by Brian Whitaker
Originally published in Middle East
International, 25 July
Bolstered by a massive parliamentary majority, Yemen's new
government has hit the ground running, with a bold programme of reforms and economic
restructuring. The question is how far it can run before hitting a wall.
One of its first steps, earlier this month, was to reduce
state subsidies. At a stroke this doubled the price of electricity and increased the cost
of petrol by 31%, phone calls by 25% and flour by 14%. The rises are the latest phase of
an IMF/World Bank package designed to slow inflation, diversify the economy, shrink the
public sector and generally turn Yemen into a land fit for investors.
In the pipeline there are also plans to democratise local
government, privatise state businesses, shake out the civil service and control weapons in
civilian hands. Although these have been talked about for years, Yemen now has a
government - for the first time since unification - which appears committed to pushing
them through. Whether it will succeed is another matter. According to reports in the Aden
newspaper, al-Ayyam, after only two months in office the new non-party prime minister,
Faraj bin Ghanim, is showing frustration at the way some of his instructions are ignored.
Efforts to remove state subsidies have led to riots in the
past and already there are rumblings from the five opposition parties which boycotted the
elections last April. One of the most politically emotive changes - total abolition of
subsidies on wheat and flour - is being held back until next year. The World Bank's
representative in Yemen, Osman Ahmed, argues that in any case subsidies bring little
benefit to the poor because most of the money goes to middlemen. "What needs to be
done is to cut those huge subsidies while protecting the poor," he says.
Dr Ghanim is no doubt calculating that there will be
enough popular elements in the government's programme to make the unpopular ones
palatable. Reform of the civil service is likely to be popular with everyone except the
35,000 who will lose their jobs. Large pay rises are on offer to soften the blow but Dr
Ghanim has probably made some enemies by publicly - but accurately - describing the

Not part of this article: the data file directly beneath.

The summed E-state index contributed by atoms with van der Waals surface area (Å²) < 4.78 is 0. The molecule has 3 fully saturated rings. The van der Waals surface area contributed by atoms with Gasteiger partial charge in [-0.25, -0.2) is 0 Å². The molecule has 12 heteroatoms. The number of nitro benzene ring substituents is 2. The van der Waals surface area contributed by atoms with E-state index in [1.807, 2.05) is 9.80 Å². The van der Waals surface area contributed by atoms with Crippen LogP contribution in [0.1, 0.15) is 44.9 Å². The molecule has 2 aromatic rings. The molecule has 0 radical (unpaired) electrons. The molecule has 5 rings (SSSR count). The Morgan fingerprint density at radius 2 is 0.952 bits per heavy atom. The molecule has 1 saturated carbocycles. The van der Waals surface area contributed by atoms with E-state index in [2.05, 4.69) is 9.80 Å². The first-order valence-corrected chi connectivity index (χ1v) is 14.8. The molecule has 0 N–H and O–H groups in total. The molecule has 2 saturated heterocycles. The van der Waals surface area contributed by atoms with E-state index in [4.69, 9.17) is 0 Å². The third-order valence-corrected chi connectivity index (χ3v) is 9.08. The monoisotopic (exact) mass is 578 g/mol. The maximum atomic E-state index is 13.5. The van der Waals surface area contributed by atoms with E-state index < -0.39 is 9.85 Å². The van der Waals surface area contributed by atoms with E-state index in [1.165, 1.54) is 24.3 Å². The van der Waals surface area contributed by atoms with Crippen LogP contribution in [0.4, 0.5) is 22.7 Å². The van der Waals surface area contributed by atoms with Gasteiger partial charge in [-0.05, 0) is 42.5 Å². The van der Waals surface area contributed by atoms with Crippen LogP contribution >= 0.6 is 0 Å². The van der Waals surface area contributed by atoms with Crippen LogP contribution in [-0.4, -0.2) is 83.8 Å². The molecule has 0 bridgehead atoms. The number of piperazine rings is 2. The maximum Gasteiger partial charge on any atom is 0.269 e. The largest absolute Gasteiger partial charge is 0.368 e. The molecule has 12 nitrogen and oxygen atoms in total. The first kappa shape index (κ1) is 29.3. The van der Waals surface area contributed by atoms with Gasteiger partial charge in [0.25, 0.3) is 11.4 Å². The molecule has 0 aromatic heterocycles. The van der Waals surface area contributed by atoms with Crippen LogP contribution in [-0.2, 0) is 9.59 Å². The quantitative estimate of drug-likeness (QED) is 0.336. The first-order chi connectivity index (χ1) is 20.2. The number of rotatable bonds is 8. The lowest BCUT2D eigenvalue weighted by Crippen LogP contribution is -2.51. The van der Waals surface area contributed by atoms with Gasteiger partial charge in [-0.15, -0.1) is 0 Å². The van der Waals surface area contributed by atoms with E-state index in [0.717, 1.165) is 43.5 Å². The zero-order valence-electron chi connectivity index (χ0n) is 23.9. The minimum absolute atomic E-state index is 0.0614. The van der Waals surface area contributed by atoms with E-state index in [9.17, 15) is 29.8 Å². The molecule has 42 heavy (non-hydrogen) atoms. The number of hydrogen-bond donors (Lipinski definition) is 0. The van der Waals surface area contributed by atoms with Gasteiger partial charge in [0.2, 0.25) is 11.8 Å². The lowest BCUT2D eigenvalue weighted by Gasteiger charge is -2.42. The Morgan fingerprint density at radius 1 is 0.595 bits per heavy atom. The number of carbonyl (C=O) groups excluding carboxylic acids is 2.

country's administrative system as "a major obstacle [to investment] and a source of
A significant test of the government's resolve will be the
gun control law which was debated by parliament last week. According to the interior
ministry, 85% of crimes are committed by people carrying firearms and about 30 people die
as a result every week.
There are thought to be 50 million privately-owned guns in
Yemen - three per person. Getting rid of them is difficult, as previous governments have
found. It's not just a question of machismo. With blood feuds that carry on relentlessly
for generations and a relatively ineffective police force (less than one police station
for every 100,000 people), citizens tend to arrange their own protection.
The heavy weapons owned by tribal militias are an even
bigger problem. Last May two tribes in the Shabwa area fought a mortar and artillery
battle which left 10 people dead and 15 seriously injured. Sometimes the government tries
to "buy back" the weapons in exchange for agricultural equipment, but the
sheikhs know that guns carry more clout than tractors.
To Yemen's urban elite, creating security and stability is
an essential part of building a modern, investor-friendly state. It also epitomises the
long struggle between New Yemen and Old Yemen. The danger is that it will take the
government into that delicate boundary area between state law and tribal law - and in some
places tribal law is more readily accepted.